Aleksandra Waliszewska – Złote rączki drżą

21.05 — 14.06.2014

You are cordially invited to the first solo exhibition of Aleksandra Waliszewska in Leto Gallery. We will present selection of Waliszewska’s unexhibited works. The exhibition will be accompanied by the promotion of a book, published by Fontarte in cooperation with Leto Gallery, which presents texts written by: Maurizio Cattelan, Joan Cornellà, Warren Ellis, Allison Schulnik, Wiktor Skok, David Tibet, Szczepan Twardoch, Athina Rachel Tsangari.

“Waliszewska openly demonstrates interdependencies and her own influences, she does not conceal them from our view. She is not attracted by frivolous theoretical and ideological games. It seems that giving an actual shape to both imaginary and real fears, the sense of being lost, and terror of the unknown, constitute much more important factors at play. Human frailty is being exorcised in the artist’s world in a very peculiar way. Borderless savagery exists here next to a craving for consolation and longing for a universal Arcadia. The artist does not allow us to witness these incidents unemotionally. Sometimes she focuses her attention on violence inflicted on helpless beings. But beyond the predilection, genuine or only suggested, for all matters considered truly evil, fatal, serious care and compassion is ever present in Waliszewska’s paintings. Similarly to didacticism, these are categories that have been practically expelled from the domain of today’s artistic activity. Pure emotions of compassion – indeed, they also appear as important constituents of this art. (…)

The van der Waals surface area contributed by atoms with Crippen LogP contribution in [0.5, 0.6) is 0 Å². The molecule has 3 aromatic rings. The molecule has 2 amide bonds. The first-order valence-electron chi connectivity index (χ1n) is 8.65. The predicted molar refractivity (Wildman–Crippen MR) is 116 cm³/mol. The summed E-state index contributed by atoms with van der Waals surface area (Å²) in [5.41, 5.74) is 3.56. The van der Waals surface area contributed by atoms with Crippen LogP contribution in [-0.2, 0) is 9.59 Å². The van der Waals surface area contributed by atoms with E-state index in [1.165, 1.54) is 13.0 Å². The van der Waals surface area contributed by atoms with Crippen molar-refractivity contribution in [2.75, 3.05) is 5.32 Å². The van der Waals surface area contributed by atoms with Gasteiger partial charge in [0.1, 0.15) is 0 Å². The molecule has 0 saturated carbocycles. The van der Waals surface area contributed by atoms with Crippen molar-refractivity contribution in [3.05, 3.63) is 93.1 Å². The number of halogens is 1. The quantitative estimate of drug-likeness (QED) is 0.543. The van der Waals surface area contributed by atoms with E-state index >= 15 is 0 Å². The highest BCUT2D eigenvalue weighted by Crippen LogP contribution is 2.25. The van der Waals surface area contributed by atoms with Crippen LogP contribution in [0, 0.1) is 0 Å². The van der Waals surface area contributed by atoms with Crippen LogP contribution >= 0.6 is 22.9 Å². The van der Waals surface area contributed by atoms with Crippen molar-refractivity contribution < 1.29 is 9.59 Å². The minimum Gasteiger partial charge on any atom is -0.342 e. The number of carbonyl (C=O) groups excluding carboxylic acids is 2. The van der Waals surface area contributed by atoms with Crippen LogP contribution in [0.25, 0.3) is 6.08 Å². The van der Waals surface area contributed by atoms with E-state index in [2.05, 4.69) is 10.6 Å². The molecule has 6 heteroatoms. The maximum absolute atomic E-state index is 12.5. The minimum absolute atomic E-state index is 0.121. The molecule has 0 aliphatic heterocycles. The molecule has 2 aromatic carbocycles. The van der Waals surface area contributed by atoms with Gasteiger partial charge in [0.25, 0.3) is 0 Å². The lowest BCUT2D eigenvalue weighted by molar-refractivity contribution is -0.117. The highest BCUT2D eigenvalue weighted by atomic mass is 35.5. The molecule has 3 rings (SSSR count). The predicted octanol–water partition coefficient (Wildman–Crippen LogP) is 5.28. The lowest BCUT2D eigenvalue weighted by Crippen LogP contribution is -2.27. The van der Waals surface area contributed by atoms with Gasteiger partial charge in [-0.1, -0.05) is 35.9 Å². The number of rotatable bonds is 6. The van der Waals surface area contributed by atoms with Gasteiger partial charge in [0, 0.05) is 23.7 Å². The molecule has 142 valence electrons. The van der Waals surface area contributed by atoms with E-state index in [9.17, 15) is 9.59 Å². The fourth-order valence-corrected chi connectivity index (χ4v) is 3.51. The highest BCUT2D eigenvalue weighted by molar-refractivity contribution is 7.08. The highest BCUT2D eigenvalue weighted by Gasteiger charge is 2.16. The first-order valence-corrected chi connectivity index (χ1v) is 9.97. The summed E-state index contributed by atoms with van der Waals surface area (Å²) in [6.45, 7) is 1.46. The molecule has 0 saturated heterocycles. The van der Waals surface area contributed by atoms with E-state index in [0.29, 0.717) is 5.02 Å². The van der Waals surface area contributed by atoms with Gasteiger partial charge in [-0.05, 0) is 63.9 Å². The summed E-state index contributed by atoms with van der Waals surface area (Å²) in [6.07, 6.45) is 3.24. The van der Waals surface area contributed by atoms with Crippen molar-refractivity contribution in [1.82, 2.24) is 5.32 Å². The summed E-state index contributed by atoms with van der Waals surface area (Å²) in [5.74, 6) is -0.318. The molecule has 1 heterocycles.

This conscious rupture is by no means a popular step towards the ‘naive’, or a search for authenticity in the ‘exotic’, ‘alien’, or ‘other’. It has nothing, common to both sentimentalists and romantics alike, of the utopian dream of an innocent eye, and it has nothing in common with the ideal art addressee as envisioned and described by John Ruskin: totally imagined, unspoiled by history and social duties, a pure spectator of pure art. A specific over naivety also has little in common with studies of the ‘primitive’ or the ‘outsider’ art of the mentally ill, as practiced by the 20th century Surrealists. In Waliszewska’s paintings, a rarely invoked category of sincerity acquires a new importance of its own. I see something of an absolute value in this attempt at a return to the substance of creation, or even production, to a domain of natural creative instinct. This is the right choice, a sign of credible authenticity, not the imitation of a ‘free soul’.”

text: Wiktor Skok